Destination Unknown




A heartfelt and heartrending documentary featuring survivors of the Holocaust.

Destination Unknown


Over sixty years on the short film Night and Fog made by the late Alain Resnais still remains cinema's most haunting comment on the Nazi concentration camps. However, that is no reason not to welcome other films on the subject and all the more so at a time when David Irving is not the only person who takes the preposterous view that the Holocaust never happened. Destination Unknown, the latest film of this kind, is the work of Claire Ferguson as director and editor and she has assembled testimony from twelve Jewish survivors (eight man and four women) who speak of their experiences in that distant time that has marked their lives forever. Their comments in interview footage or in scenes that show them returning to the old sites are intercut with past images in black and white.


All of this is done sincerely and competently even if there is no artistic imagination at work to come close to that of Resnais. But what counts here is not the quality of the filmmaking as such but the simple power of what these survivors have to say: nothing forced, nothing dramatised, but so direct and unmediated that the film is an absolute refutation of the claims of Holocaust deniers. Most of the speakers whose lives would be changed for ever were actual camp inmates and, although the familiar names of Auschwitz, Mauthausen and Treblinka come up, the Polish emphasis in this film leads to special stress being placed on the forced labour camp at Plaszów. Here the commandant was the appalling Amon Göth who trained his dogs to kill but it was also at Plaszów that Oskar Schindler, whose story was told on film by Steven Spielberg, played a positive role.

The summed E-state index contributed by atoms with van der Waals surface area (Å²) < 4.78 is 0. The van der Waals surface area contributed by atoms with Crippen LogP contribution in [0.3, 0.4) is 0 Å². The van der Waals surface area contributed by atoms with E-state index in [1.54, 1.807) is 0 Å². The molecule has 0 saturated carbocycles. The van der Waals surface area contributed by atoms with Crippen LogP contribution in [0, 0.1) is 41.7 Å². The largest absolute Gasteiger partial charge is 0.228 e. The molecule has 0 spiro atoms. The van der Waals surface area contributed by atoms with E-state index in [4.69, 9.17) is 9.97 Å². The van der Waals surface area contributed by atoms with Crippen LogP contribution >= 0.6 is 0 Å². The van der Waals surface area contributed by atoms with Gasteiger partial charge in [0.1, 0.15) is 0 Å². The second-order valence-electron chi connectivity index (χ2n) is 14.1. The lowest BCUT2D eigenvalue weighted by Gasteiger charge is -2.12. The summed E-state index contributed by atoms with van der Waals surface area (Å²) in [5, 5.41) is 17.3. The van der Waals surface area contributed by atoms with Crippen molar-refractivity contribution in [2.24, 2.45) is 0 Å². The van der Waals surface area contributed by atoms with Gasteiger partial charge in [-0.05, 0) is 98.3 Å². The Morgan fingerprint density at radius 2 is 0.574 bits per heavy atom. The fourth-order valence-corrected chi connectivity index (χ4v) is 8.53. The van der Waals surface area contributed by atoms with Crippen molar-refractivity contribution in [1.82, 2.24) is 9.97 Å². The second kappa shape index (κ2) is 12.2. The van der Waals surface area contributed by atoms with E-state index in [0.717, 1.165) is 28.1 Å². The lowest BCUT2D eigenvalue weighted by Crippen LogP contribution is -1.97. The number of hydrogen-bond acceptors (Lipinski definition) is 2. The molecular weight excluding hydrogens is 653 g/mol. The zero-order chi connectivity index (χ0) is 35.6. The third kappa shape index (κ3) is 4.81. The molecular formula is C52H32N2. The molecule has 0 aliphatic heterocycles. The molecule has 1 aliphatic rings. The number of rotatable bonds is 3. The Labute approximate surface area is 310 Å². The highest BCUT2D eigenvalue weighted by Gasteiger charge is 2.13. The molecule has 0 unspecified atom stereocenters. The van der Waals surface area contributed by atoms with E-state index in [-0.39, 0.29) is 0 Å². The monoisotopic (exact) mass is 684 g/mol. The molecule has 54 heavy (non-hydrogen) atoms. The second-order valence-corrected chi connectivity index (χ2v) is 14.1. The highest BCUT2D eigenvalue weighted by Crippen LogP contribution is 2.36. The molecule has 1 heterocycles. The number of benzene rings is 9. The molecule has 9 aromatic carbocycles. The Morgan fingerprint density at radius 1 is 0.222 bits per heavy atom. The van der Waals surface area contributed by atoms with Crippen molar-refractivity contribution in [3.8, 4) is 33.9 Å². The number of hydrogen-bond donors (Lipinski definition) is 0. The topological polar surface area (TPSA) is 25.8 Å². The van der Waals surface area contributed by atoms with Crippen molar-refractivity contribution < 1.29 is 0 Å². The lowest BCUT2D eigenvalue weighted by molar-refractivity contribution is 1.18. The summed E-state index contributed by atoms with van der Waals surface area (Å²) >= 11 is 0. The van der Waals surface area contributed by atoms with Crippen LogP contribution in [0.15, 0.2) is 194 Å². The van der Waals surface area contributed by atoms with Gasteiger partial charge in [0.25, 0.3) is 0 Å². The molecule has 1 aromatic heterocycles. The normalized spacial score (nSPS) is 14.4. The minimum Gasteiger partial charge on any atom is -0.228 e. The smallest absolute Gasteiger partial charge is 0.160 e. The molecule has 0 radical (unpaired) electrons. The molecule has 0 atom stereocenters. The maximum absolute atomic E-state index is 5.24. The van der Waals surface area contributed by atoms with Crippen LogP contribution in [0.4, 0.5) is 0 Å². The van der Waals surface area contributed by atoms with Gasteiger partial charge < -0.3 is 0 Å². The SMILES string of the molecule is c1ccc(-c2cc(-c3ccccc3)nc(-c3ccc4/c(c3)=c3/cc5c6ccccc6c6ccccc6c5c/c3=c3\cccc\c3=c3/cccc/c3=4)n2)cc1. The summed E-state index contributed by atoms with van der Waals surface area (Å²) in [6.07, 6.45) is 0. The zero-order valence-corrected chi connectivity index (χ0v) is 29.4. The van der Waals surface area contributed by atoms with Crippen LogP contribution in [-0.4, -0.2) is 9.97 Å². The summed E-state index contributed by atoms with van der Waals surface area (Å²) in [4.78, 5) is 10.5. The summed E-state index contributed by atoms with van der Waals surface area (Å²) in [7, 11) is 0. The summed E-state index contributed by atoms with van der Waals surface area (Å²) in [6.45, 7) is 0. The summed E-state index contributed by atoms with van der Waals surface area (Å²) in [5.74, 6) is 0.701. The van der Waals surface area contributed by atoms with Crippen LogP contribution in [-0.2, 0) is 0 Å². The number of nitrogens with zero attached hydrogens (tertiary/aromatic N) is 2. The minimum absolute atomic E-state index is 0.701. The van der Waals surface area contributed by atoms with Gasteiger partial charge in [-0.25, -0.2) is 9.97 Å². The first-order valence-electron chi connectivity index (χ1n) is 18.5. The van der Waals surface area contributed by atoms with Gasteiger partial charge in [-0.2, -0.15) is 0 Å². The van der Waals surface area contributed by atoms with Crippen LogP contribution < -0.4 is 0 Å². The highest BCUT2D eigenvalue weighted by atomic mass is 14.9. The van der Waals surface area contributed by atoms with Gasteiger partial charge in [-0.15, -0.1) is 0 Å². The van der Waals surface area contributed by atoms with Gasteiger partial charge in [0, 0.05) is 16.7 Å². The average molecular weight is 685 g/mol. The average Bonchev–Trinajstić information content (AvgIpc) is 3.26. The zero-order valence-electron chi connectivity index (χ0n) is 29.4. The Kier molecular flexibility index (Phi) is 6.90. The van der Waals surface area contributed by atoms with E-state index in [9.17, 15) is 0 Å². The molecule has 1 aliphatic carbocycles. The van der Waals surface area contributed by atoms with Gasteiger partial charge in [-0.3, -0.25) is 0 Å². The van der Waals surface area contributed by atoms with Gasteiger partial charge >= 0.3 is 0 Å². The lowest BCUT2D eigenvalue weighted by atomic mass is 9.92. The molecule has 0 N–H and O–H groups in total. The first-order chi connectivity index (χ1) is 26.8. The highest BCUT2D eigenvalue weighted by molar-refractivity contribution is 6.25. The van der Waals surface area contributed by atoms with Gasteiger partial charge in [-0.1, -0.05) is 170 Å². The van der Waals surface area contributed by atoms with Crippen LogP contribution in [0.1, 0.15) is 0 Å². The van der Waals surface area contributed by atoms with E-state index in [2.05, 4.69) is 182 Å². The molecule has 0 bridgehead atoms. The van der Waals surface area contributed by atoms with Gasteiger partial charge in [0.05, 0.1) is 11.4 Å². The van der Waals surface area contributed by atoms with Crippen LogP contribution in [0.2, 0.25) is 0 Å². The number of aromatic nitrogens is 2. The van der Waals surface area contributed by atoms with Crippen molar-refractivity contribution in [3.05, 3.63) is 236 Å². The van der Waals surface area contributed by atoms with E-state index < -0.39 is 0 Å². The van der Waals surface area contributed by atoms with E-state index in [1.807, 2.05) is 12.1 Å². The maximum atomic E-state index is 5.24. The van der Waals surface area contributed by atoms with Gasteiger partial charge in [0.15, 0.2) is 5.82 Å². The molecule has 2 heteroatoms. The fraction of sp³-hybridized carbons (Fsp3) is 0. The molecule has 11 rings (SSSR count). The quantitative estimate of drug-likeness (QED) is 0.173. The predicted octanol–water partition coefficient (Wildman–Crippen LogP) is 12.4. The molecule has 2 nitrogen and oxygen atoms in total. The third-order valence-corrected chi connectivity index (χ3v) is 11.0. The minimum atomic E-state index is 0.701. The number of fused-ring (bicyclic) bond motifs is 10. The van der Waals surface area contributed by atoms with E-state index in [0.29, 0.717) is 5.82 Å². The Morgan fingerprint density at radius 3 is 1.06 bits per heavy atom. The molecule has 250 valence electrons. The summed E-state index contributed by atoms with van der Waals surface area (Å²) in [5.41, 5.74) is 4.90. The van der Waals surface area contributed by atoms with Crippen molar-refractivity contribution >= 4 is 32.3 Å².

If the wartime experiences told here are of a familiar kind, they are no less important for that, but Destination Unknown in its later scenes covers elements not so often touched on. The stories that emerge here do so in what is more or less chronological order so the last section is concerned with the experiences of survivors in the post-war period. A memorable but little-known Dutch film of 1973, Louis van Gasteren's Now Do You Get It Why I'm Crying?, dealt directly with continuing trauma and the survivorship guilt felt by some. With its twelve contributors, Destination Unknown takes a wider look at these issues touching not only on tragedy and pain but also on reunions and on the fact that many of these intended victims are now parents and, indeed, grandparents. There is, too, an unexpected but haunting tale from a survivor who joined the Polish army and found himself influencing the outcome to discourage a Russian soldier from his plan to shoot a German prisoner. The sense of humanity in this one particular tale is also characteristic of the film as a whole.




Featuring  Stanley Glogover, Helen Sternlicht, Roman Ferber, Eli Zborowski, Frank Blaichman, Mietek Pemper, Ed Mosberg, Cesnia Mosberg, Marsha Kreuzman, Victor Lewis, Regina Lewis, Eddie Weinstein.


Dir Claire Ferguson, Pro Llion Roberts, Screenplay Jonathan Key, Ph Aled Davies-Jones, Malcolm Owen, Rhys William, Llion Roberts and others, Ed Claire Ferguson, Music Andrew Skeet.


Dartmouth Films/Churban Pictures/Gigatel-Dartmouth Films.
81 mins. UK/USA. 2016. Rel: 16 June 2017. Cert. 12A.